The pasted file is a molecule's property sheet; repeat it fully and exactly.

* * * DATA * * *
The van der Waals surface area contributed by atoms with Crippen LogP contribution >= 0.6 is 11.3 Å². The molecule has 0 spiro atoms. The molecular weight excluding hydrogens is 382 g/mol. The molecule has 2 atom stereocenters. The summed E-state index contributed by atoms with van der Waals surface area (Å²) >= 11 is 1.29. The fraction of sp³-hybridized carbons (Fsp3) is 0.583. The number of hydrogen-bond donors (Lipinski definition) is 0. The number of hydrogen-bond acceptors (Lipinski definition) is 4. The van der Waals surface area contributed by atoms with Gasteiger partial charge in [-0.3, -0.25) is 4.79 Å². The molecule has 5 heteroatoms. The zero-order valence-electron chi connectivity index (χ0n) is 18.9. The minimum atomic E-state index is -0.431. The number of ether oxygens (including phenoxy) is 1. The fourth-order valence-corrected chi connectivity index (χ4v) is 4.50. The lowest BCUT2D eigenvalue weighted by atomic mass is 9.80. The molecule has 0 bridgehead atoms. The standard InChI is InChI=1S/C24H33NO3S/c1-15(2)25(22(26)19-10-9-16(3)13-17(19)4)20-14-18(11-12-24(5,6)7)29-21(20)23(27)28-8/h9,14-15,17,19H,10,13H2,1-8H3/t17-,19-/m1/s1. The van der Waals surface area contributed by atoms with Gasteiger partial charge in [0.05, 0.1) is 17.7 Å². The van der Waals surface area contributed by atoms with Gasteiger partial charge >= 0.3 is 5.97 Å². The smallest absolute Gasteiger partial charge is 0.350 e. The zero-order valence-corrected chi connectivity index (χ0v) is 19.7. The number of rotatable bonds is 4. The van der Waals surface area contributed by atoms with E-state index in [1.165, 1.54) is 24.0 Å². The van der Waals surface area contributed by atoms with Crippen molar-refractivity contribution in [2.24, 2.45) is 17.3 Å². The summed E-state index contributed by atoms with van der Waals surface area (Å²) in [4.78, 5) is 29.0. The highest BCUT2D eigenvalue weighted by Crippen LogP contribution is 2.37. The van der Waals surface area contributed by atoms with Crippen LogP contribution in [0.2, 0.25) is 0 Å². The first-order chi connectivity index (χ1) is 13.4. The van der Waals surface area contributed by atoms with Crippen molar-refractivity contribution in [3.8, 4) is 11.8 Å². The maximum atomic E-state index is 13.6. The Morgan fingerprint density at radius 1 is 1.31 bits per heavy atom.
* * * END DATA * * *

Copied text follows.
The van der Waals surface area contributed by atoms with Crippen LogP contribution >= 0.6 is 11.3 Å². The molecule has 0 spiro atoms. The molecular weight excluding hydrogens is 382 g/mol. The molecule has 2 atom stereocenters. The summed E-state index contributed by atoms with van der Waals surface area (Å²) >= 11 is 1.29. The fraction of sp³-hybridized carbons (Fsp3) is 0.583. The number of hydrogen-bond donors (Lipinski definition) is 0. The number of hydrogen-bond acceptors (Lipinski definition) is 4. The van der Waals surface area contributed by atoms with Gasteiger partial charge in [-0.3, -0.25) is 4.79 Å². The molecule has 5 heteroatoms. The zero-order valence-electron chi connectivity index (χ0n) is 18.9. The minimum atomic E-state index is -0.431. The number of ether oxygens (including phenoxy) is 1. The fourth-order valence-corrected chi connectivity index (χ4v) is 4.50. The lowest BCUT2D eigenvalue weighted by atomic mass is 9.80. The molecule has 0 bridgehead atoms. The standard InChI is InChI=1S/C24H33NO3S/c1-15(2)25(22(26)19-10-9-16(3)13-17(19)4)20-14-18(11-12-24(5,6)7)29-21(20)23(27)28-8/h9,14-15,17,19H,10,13H2,1-8H3/t17-,19-/m1/s1. The van der Waals surface area contributed by atoms with Gasteiger partial charge in [0.05, 0.1) is 17.7 Å². The van der Waals surface area contributed by atoms with Gasteiger partial charge >= 0.3 is 5.97 Å². The smallest absolute Gasteiger partial charge is 0.350 e. The zero-order valence-corrected chi connectivity index (χ0v) is 19.7. The number of rotatable bonds is 4. The van der Waals surface area contributed by atoms with E-state index in [1.165, 1.54) is 24.0 Å². The van der Waals surface area contributed by atoms with Crippen molar-refractivity contribution in [2.24, 2.45) is 17.3 Å². The summed E-state index contributed by atoms with van der Waals surface area (Å²) in [4.78, 5) is 29.0. The highest BCUT2D eigenvalue weighted by Crippen LogP contribution is 2.37. The van der Waals surface area contributed by atoms with Crippen LogP contribution in [0.2, 0.25) is 0 Å². The first-order chi connectivity index (χ1) is 13.4. The van der Waals surface area contributed by atoms with Crippen molar-refractivity contribution in [3.8, 4) is 11.8 Å². The maximum atomic E-state index is 13.6. The Morgan fingerprint density at radius 1 is 1.31 bits per heavy atom.